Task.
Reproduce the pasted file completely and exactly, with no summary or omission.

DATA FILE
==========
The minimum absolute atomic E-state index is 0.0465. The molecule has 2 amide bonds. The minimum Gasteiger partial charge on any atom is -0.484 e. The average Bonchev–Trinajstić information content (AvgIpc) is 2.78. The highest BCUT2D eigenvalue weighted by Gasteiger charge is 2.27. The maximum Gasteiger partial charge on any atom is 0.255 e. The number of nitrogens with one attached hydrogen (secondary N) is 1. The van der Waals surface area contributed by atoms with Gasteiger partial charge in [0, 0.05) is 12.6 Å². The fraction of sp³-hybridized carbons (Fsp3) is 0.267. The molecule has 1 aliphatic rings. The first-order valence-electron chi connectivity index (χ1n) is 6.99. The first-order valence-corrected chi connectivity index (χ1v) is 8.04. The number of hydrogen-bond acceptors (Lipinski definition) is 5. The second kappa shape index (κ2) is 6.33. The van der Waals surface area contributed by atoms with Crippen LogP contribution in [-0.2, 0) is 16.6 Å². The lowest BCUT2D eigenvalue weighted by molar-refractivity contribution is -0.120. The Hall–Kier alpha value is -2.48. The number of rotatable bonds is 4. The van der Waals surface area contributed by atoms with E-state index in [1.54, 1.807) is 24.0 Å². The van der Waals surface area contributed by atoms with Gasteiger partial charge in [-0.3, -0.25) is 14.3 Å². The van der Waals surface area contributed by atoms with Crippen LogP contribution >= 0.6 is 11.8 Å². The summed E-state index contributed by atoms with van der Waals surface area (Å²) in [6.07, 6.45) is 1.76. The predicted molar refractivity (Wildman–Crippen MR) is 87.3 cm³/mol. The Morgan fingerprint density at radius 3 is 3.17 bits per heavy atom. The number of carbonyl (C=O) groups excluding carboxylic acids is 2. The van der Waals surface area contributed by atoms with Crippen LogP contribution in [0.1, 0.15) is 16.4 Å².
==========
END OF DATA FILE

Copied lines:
The minimum absolute atomic E-state index is 0.0465. The molecule has 2 amide bonds. The minimum Gasteiger partial charge on any atom is -0.484 e. The average Bonchev–Trinajstić information content (AvgIpc) is 2.78. The highest BCUT2D eigenvalue weighted by Gasteiger charge is 2.27. The maximum Gasteiger partial charge on any atom is 0.255 e. The number of nitrogens with one attached hydrogen (secondary N) is 1. The van der Waals surface area contributed by atoms with Gasteiger partial charge in [0, 0.05) is 12.6 Å². The fraction of sp³-hybridized carbons (Fsp3) is 0.267. The molecule has 1 aliphatic rings. The first-order valence-electron chi connectivity index (χ1n) is 6.99. The first-order valence-corrected chi connectivity index (χ1v) is 8.04. The number of hydrogen-bond acceptors (Lipinski definition) is 5. The second kappa shape index (κ2) is 6.33. The van der Waals surface area contributed by atoms with Crippen LogP contribution in [-0.2, 0) is 16.6 Å². The lowest BCUT2D eigenvalue weighted by molar-refractivity contribution is -0.120. The Hall–Kier alpha value is -2.48. The number of rotatable bonds is 4. The van der Waals surface area contributed by atoms with E-state index in [1.54, 1.807) is 24.0 Å². The van der Waals surface area contributed by atoms with Gasteiger partial charge in [-0.3, -0.25) is 14.3 Å². The van der Waals surface area contributed by atoms with Crippen LogP contribution >= 0.6 is 11.8 Å². The summed E-state index contributed by atoms with van der Waals surface area (Å²) in [6.07, 6.45) is 1.76. The predicted molar refractivity (Wildman–Crippen MR) is 87.3 cm³/mol. The Morgan fingerprint density at radius 3 is 3.17 bits per heavy atom. The number of carbonyl (C=O) groups excluding carboxylic acids is 2. The van der Waals surface area contributed by atoms with Crippen LogP contribution in [0.1, 0.15) is 16.4 Å².